Some form of subjective data visualization (i.e. Z score plots) can be misleading when there are gaps in the data between the athlete and their comparison group. These gaps make it harder to communicate the top line insights to athletes without looking at the raw values.
De-normalized spider and radar graphs are a quick way to compare subjective data on a scale and flag potential issues that impact athlete performance. They are an objective way to get insights into subjective data (e.g. athlete wellness) and to make it easier for athletes to understand. They can be used as a framework to drive meaningful discussions and decision making amongst coaches and athletes.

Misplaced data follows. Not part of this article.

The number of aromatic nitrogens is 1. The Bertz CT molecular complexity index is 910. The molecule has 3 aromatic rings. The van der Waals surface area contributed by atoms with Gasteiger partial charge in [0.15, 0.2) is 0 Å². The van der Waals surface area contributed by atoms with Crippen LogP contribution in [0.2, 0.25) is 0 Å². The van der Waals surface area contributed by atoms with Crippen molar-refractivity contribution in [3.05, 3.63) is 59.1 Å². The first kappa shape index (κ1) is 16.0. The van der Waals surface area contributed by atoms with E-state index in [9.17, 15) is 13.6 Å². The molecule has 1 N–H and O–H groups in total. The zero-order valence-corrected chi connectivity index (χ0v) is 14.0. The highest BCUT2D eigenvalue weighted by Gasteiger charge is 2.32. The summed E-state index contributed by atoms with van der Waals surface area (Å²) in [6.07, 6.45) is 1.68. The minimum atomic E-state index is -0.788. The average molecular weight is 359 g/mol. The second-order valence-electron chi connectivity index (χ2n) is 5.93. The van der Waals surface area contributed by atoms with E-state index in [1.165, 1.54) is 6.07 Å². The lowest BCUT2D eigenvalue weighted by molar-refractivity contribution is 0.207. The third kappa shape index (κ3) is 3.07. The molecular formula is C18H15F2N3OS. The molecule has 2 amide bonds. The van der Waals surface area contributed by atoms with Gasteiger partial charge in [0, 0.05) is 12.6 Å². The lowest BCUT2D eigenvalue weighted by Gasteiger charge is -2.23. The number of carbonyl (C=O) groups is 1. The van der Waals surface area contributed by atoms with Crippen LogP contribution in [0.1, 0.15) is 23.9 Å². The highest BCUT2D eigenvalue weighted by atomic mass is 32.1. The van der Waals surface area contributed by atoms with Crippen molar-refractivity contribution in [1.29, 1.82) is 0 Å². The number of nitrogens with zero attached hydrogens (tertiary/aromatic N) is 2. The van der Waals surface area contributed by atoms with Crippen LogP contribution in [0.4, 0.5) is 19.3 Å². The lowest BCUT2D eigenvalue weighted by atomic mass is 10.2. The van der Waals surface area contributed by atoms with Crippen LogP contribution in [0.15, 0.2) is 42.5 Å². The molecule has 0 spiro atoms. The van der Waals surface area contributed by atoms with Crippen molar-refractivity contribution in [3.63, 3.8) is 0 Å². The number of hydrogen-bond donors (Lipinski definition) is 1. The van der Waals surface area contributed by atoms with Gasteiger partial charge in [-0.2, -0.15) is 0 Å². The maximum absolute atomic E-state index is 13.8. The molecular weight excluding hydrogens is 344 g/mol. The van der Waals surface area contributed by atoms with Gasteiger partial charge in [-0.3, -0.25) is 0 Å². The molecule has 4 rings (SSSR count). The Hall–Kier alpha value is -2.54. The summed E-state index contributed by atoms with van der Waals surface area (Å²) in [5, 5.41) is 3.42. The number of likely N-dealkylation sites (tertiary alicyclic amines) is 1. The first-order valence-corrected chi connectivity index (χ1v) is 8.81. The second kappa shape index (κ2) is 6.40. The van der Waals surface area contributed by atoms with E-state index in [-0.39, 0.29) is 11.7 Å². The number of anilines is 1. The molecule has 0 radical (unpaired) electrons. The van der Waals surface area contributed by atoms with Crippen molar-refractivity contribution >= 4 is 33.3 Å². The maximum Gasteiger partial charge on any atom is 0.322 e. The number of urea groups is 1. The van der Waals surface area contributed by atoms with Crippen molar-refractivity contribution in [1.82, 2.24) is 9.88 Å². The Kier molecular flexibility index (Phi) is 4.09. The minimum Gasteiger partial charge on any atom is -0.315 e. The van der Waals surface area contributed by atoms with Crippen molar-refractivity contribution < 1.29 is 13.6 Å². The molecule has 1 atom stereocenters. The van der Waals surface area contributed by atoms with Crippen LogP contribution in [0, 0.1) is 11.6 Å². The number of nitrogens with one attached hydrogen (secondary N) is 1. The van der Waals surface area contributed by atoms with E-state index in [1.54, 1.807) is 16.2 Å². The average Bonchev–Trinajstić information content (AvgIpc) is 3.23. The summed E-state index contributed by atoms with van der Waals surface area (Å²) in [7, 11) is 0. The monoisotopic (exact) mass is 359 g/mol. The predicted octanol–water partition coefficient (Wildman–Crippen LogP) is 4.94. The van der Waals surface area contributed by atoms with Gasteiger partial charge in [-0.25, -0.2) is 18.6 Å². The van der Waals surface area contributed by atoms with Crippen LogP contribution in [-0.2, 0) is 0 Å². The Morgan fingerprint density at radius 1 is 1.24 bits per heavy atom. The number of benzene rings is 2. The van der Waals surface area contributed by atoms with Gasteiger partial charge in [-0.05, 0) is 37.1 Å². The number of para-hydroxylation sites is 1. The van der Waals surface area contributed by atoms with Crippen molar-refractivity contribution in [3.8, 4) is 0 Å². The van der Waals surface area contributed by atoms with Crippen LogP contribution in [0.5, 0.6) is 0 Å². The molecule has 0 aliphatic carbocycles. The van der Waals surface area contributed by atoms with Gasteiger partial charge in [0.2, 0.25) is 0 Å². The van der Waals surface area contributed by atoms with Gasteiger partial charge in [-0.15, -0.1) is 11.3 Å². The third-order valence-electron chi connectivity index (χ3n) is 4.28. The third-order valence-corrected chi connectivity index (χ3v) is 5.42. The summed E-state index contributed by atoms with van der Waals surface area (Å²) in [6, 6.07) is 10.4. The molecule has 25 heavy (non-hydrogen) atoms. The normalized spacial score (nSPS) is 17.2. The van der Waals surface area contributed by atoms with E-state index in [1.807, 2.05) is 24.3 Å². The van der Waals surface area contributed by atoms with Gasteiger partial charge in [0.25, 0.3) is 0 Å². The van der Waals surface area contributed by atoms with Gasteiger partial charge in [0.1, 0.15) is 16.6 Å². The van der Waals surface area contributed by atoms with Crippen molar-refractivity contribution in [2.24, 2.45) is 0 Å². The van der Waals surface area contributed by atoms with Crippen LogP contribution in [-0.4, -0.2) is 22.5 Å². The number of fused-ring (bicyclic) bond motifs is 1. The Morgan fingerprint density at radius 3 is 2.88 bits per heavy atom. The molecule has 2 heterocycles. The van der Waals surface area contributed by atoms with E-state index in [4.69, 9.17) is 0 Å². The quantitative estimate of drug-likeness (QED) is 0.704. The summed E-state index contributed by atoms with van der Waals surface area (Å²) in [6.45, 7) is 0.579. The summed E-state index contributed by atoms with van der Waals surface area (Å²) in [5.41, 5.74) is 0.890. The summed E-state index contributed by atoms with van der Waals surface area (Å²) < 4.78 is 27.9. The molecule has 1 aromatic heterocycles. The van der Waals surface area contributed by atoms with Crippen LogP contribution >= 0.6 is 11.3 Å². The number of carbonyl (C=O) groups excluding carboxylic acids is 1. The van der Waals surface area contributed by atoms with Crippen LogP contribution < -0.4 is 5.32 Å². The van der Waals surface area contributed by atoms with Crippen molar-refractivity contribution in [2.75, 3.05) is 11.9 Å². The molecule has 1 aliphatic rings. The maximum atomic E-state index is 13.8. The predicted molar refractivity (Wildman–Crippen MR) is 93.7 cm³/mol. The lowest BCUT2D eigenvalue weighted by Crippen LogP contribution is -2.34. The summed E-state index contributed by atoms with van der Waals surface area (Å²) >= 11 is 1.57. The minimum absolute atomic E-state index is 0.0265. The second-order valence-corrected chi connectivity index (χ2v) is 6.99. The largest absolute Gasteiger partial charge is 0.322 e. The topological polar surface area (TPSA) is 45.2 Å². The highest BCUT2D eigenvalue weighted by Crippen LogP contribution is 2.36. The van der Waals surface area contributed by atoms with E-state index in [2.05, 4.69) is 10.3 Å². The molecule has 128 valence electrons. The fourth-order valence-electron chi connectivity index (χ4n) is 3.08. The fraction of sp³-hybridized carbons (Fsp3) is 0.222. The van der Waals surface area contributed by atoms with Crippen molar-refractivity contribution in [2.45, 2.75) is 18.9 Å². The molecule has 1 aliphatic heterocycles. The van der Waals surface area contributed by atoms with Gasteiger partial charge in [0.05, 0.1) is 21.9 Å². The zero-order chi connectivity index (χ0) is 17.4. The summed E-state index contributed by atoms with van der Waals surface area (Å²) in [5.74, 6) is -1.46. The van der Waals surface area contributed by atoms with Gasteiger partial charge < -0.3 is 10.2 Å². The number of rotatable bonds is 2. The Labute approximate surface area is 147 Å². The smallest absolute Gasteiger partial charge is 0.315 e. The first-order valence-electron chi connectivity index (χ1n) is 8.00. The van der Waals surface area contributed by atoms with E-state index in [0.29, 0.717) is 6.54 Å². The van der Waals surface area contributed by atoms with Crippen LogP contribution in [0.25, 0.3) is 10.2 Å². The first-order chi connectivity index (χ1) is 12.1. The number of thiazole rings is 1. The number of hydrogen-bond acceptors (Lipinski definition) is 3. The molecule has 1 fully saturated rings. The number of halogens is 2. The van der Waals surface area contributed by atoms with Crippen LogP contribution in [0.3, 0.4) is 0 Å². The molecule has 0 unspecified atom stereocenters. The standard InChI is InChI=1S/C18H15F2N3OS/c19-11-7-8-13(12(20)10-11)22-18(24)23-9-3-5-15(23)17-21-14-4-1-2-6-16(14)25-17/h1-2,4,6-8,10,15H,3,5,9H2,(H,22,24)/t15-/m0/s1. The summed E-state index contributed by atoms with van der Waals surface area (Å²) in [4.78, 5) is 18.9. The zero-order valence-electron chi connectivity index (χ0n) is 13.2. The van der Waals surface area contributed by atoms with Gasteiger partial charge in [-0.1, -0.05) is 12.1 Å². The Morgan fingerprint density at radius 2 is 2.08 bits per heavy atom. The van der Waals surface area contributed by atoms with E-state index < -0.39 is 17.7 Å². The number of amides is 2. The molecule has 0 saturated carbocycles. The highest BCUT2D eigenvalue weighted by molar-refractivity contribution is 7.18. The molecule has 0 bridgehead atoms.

Using a spider graph to visualize subjective athlete wellness data, a sports scientist, physio, or head of performance can quickly identify here that James Smith has a lower sleep quality, mood, and readiness to train today compared to normal. These changes flag a potential issue with James, which could signal a conversation is in order with James to understand how he is feeling and to devise potential mitigation actions that can improve and drive his performance.